“I remember clearly at Swindon when after a game I would go home and actually drink indoors. I would go out and drink all night.
“It’s very, very sad. I was very frustrated and it made me feel very sad because I wasn’t respectful to the people that cared about me, the people who believed in me and it was a far cry from being that professional player, scoring goals, winning games. It wasn’t that at all.”
Pericard seems genuinely upset that he never obtained the mental state that would allow him to prove to Swindon fans exactly what he was all about.
“It didn’t go according to plan, I couldn’t deliver what the manager wanted of me and understandably the fans were frustrated with me. That turned into a vicious circle from which I couldn’t get out,” he said.
“The outcome was depression – going home, feeling very nervous, not happy, not wanting to train, feeling lethargic during training and during games, feeling scared of going out. All that made me realise I couldn’t do it anymore and made me realise I’m not the only player in that situation.
“It’s a day to day battle to get out of bed and leave. That’s what it felt like for me. It’s not a case of not feeling it today, it’s like everything is depressing. You don’t want to talk to anyone and everything is a nightmare.”
He suffered in silence, for fear of appearing weak within an industry that casts aside weakness like rotting fruit.
“It’s simply because the nature of the game dictates that we can’t show any weaknesses within the dressing room,” he explains. “It’s not acceptable that you raise your hand and say ‘gaffer, I’m not feeling well, I’m depressed’ because we would be chopped and might not even be on the bench.
“If you don’t play, they don’t renew your contract and you’re out of a job. It’s the football environment that doesn’t give you the time and inclination to address any weaknesses like depression.”
Pericard made 40 appearances for Swindon, scoring just six times. He was mocked by his own supporters and heavily criticised by local media. He kept himself fit by playing for Fairford and then made the switch to Havant & Waterlooville, where the enormity of his fall from grace hit home.
“It was surreal,” he says. “I remember clearly I was on the pitch thinking ‘what am I doing here, why am I here?’ “I was looking around at other players, and I don’t want to appear arrogant, but you have to have to some self-pride. I was like ‘you had potential, you played with Zidane, now you are playing non-league football at 29 when you should have been at the peak of your career’.
“It was just surreal. I never thought it would get there. That’s what fuelled me to come out and make a difference. I wouldn’t want anyone to follow my career.”
Three years later, Pericard is using his own path to highlight the deep trauma depression can cause to sportmen and women.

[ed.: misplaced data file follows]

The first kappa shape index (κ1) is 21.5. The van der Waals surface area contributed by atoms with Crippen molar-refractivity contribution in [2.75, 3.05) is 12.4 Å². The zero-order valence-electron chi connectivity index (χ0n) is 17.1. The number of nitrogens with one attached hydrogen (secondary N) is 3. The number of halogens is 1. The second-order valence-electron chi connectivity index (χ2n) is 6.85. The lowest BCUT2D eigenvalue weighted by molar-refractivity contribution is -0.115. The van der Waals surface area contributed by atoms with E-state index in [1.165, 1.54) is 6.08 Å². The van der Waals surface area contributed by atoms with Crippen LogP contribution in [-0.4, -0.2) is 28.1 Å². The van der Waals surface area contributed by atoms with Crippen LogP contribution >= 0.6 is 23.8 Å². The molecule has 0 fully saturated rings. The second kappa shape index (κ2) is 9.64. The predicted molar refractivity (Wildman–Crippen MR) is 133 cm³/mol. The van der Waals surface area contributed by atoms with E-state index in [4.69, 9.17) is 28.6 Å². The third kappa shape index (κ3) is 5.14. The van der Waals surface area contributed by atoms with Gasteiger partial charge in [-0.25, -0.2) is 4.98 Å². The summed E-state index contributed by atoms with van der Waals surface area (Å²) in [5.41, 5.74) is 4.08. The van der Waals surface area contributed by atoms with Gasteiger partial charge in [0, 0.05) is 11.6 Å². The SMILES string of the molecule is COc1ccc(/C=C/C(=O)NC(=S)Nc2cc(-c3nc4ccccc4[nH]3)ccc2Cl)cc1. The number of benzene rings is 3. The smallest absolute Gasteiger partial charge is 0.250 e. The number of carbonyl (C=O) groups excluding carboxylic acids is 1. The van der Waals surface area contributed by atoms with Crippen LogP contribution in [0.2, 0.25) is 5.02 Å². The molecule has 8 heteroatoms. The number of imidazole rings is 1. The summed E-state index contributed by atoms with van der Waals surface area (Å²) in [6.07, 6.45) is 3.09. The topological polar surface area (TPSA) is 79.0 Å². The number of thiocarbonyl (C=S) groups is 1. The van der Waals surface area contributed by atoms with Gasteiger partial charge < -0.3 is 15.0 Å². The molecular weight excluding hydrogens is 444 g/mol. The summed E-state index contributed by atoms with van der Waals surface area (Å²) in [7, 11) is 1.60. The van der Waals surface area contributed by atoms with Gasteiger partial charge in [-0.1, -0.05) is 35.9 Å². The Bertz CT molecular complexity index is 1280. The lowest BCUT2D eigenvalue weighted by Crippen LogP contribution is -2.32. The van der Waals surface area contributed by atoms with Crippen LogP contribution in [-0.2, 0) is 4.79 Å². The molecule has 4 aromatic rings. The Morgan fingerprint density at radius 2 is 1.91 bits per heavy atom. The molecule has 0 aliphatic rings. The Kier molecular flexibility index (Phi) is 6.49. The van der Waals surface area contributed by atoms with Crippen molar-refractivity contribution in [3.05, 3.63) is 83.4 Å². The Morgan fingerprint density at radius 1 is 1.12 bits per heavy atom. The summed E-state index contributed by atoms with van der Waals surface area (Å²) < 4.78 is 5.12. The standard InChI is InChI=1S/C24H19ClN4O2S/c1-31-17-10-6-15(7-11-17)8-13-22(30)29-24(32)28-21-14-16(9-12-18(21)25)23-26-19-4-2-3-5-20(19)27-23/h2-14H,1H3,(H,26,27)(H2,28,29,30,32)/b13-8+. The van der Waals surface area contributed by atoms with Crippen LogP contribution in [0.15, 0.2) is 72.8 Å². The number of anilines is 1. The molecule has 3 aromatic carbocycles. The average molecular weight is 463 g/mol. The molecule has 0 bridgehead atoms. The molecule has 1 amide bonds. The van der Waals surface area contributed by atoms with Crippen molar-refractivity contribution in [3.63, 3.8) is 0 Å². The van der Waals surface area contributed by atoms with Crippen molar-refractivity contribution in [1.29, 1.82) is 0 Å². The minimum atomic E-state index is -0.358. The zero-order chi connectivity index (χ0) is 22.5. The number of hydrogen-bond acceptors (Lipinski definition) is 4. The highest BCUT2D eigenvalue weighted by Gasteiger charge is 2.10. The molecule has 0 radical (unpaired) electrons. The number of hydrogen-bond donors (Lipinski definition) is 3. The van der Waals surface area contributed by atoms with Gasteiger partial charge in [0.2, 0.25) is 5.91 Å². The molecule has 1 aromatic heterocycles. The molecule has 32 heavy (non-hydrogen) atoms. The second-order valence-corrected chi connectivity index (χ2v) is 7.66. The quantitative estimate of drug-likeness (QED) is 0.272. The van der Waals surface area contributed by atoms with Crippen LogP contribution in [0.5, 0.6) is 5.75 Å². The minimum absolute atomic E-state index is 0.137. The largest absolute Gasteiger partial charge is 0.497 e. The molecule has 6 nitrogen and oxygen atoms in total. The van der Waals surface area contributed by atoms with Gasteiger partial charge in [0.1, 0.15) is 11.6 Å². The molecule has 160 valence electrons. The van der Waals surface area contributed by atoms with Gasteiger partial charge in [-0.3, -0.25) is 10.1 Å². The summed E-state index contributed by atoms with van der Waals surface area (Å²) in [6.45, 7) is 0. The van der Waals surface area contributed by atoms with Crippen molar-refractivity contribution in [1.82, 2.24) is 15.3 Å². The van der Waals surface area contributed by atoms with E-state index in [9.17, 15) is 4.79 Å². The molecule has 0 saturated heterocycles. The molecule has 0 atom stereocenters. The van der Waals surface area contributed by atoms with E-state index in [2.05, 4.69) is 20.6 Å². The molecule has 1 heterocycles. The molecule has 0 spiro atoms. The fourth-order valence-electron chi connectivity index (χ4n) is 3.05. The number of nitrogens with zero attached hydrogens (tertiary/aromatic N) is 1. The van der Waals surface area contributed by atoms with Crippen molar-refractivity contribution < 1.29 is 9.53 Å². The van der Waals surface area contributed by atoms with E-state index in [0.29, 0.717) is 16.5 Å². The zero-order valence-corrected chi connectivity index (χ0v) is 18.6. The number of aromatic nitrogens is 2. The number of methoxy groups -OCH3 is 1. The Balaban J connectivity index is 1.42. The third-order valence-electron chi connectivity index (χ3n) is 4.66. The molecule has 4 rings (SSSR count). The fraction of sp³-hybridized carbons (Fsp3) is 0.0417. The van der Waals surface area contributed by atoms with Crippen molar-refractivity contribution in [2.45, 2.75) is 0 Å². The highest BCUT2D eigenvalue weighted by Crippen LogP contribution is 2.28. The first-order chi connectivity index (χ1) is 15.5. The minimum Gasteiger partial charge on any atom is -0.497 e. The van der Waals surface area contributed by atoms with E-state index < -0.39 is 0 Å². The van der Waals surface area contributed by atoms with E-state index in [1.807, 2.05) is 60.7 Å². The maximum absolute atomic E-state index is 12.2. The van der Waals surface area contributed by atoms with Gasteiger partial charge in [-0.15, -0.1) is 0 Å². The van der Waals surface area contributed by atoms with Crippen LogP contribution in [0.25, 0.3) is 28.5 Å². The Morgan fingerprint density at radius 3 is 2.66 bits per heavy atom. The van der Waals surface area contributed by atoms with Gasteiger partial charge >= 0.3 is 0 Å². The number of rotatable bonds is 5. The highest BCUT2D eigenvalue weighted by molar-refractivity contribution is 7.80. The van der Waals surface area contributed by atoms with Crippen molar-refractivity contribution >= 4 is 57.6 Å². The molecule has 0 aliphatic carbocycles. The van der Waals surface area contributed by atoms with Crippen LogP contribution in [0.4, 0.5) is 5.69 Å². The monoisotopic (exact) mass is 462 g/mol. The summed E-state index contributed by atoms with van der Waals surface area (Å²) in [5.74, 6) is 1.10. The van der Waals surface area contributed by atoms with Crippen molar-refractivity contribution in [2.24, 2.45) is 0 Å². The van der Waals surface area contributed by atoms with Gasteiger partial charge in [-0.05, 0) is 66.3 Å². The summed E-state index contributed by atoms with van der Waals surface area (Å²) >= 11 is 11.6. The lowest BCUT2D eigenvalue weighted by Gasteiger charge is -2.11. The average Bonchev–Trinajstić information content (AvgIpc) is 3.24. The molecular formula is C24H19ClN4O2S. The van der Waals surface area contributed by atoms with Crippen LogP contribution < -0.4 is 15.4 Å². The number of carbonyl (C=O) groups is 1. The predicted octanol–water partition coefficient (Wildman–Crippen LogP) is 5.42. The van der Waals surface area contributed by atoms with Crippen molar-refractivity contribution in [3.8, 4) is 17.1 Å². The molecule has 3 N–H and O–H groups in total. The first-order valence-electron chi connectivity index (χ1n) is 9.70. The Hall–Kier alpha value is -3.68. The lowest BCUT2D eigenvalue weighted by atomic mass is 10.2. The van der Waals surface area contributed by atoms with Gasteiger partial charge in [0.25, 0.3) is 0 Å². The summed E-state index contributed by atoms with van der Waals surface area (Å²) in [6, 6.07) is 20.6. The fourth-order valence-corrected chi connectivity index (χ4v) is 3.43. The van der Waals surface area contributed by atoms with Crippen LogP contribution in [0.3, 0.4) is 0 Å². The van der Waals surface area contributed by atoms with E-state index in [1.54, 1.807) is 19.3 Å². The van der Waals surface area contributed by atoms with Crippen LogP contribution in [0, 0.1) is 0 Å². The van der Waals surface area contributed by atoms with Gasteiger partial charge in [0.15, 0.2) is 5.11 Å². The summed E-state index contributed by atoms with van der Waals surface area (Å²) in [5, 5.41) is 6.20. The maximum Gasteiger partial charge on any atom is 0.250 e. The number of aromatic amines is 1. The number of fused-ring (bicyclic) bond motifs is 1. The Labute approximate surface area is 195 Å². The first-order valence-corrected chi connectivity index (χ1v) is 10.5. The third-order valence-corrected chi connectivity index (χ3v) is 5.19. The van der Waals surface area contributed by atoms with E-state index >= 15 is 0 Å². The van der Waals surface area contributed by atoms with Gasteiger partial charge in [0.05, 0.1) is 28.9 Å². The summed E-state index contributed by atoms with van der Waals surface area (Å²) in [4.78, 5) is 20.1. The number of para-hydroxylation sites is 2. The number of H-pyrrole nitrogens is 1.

His company, Elite Welfare Management (EWM) is making great strides in getting sports institutions – in the UK and abroad – to make an effort to understand the causes, symptoms and treatment of the disease. It’s having an effect.
Clubs like Manchester United, Manchester City, Stoke City and Reading have all welcomed Pericard into their spheres to speak to young players on the subject of depression and he and his team, including ex-Norwich City striker Leon MacKenzie, have held dialogue with the PFA, the FA and the Football League.
EWM has attracted greater attention in recent months, following the tragic passing of former Wales manager Gary Speed, and Pericard intends to make sure every possible step is taken to get football and other sports worldwide to understand, at least in part, the nature of the illness with which he was so badly afflicted.
“All through my career I’ve met players who have gone through what I’ve gone through and I realised that maybe there was a gap in the support for them. That is where Elite Welfare Management comes in,” he says.
“I think it has been fairly quick but I would say mainly because of the sudden death of Gary Speed. That was a tragic event that shocked everyone in the football community and really brought attention to mental illness and depression.
“Everyone saw him the day before or the week before as a manager, giving interviews, smiling and suddenly he’s not there. Off the back of that I’ve managed to convey the message ‘are we doing enough’.
“One of the examples Leon MacKenzie gives is one night he took a lot of pills, he had to be sent to hospital, the next day he went back to training and no one noticed what has happened. It makes you think ‘that is not normal. The major part is to get clubs to understand that it’s important to give players the understanding to address these issues and it’s not going to have an effect on their contracts or their selection on a Saturday.
“We see more and more cases of players getting in trouble or into depression because they haven’t got that faith.”